• A visit to the Rhode Island Historical Society Library and perusal of their card catalog, manuscript collection, and various books.

    The 1810 census, in Warwick, shows Jesse with a household of 2 adults and 7 children living in Warwick, between Joseph Arnold, and Freelove Andrew, who may by his widowed sister in law.

    The 1810 census, in Warwick, shows Jesse with a household of 2 adults and 7 children living in Warwick, near Joseph Arnold, and Freelove Andrew, who may by his widowed sister in law or possibly his widowed mother.

What I found out

First of all, other than the marriage for Jesse and Sally, there are few vital records for this group.  That’s not very unusual in Rhode Island.  I am also still seeking some Connecticut death records that may turn up in Hartford when I visit later this summer.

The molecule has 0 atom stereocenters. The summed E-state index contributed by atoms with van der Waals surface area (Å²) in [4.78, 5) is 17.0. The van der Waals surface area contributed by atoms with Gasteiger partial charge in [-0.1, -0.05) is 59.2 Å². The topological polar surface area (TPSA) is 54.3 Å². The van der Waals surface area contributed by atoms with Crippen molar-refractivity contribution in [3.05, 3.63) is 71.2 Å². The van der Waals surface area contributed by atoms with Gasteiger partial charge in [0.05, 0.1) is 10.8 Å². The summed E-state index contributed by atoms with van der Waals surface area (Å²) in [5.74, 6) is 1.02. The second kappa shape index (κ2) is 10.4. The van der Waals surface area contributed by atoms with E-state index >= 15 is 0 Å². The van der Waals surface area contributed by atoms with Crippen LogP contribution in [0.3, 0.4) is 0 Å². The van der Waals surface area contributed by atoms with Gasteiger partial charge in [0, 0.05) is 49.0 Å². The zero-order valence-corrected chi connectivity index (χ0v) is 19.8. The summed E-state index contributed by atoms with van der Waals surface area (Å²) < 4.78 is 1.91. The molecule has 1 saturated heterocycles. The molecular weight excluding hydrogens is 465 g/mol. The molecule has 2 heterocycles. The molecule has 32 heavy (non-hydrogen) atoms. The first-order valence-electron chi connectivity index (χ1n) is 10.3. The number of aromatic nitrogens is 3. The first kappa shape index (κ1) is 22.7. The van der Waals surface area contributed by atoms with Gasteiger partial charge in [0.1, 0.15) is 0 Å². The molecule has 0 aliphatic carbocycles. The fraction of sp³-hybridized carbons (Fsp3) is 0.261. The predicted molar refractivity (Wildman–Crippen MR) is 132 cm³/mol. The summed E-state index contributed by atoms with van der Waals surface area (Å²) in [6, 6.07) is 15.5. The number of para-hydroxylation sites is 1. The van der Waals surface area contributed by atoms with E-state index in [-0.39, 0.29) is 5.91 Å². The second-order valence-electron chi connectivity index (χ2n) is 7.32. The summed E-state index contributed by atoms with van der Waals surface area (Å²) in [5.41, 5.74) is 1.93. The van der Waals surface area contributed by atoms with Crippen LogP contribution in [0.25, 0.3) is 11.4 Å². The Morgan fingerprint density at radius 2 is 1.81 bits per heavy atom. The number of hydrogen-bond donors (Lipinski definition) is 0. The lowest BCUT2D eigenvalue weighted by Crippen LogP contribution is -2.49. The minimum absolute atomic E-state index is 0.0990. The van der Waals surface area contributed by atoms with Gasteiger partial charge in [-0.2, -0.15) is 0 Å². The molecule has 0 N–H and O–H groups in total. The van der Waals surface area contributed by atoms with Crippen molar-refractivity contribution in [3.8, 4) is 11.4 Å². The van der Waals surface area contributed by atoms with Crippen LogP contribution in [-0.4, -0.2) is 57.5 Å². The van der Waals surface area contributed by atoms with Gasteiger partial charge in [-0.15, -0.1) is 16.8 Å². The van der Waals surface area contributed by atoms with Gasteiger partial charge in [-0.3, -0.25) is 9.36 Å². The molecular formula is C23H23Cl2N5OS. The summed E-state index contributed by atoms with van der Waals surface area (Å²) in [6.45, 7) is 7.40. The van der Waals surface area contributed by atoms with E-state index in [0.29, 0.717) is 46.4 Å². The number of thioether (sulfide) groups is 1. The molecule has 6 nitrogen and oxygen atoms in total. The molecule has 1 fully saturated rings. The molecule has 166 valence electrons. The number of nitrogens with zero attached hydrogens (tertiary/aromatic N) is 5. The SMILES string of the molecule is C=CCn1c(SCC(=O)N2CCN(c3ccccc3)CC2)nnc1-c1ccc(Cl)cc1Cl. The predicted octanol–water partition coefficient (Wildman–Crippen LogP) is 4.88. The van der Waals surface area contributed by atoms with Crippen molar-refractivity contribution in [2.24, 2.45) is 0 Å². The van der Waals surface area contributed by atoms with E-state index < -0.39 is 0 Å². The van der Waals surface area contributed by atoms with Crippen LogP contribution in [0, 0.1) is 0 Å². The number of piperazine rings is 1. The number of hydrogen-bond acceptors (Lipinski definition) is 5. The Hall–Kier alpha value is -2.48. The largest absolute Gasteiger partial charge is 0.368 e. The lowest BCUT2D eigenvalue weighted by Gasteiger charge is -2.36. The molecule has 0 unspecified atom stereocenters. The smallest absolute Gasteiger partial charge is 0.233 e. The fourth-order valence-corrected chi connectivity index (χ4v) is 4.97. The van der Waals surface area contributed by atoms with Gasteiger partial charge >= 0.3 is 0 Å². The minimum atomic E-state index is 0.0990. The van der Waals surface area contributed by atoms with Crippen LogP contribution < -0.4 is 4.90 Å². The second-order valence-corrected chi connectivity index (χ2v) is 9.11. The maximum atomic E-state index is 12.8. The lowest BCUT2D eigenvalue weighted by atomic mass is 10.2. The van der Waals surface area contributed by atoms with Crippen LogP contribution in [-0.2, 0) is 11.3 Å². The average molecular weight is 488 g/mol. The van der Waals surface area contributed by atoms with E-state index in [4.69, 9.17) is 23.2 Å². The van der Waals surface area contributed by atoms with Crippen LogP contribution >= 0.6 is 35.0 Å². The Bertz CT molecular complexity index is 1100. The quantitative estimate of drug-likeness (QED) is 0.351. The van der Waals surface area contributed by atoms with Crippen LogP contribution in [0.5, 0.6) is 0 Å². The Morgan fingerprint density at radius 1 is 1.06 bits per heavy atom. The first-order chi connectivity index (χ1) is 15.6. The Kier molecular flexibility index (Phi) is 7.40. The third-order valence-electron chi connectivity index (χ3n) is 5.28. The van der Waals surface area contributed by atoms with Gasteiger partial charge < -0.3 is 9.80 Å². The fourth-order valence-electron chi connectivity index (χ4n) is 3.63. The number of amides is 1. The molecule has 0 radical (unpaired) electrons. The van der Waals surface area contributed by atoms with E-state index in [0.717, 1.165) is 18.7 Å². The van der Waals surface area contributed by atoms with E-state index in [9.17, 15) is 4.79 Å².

Jesse Andrews and Sally Arnold were from old Rhode Island families.  And a search showed that Jesse Andrews no longer appeared in Rhode Island census records after 1810.

Significant clues I found were:

  • a “Register of Seamen’s Protection Certificates from the Providence, Rhode Island Customs District, 1796-1870” record for Jesse dated Dec. 4, 1798 (“age 32, light complexion, Place of birth: Warwick, R.I.”)   I found this as an Ancestry.com Military record; the source of the data was a book “Register of Seamen’s Protection Certificates from the Providence, Rhode Island Customs District, 1796-1870. Baltimore, MD, USA: Genealogical Publishing Co., 1995.”  Interesting.  Of all my Rhode Island/Massachusetts ancestors, none so far have been connected to the sea.  Only my father’s Nova Scotia side has that.  For an explanation of Seaman’s Certificates, visit this Archives.com page by noted genealogist Kathleen Brandt.  I wonder if Jesse followed that career for a while, or quickly switched to farming?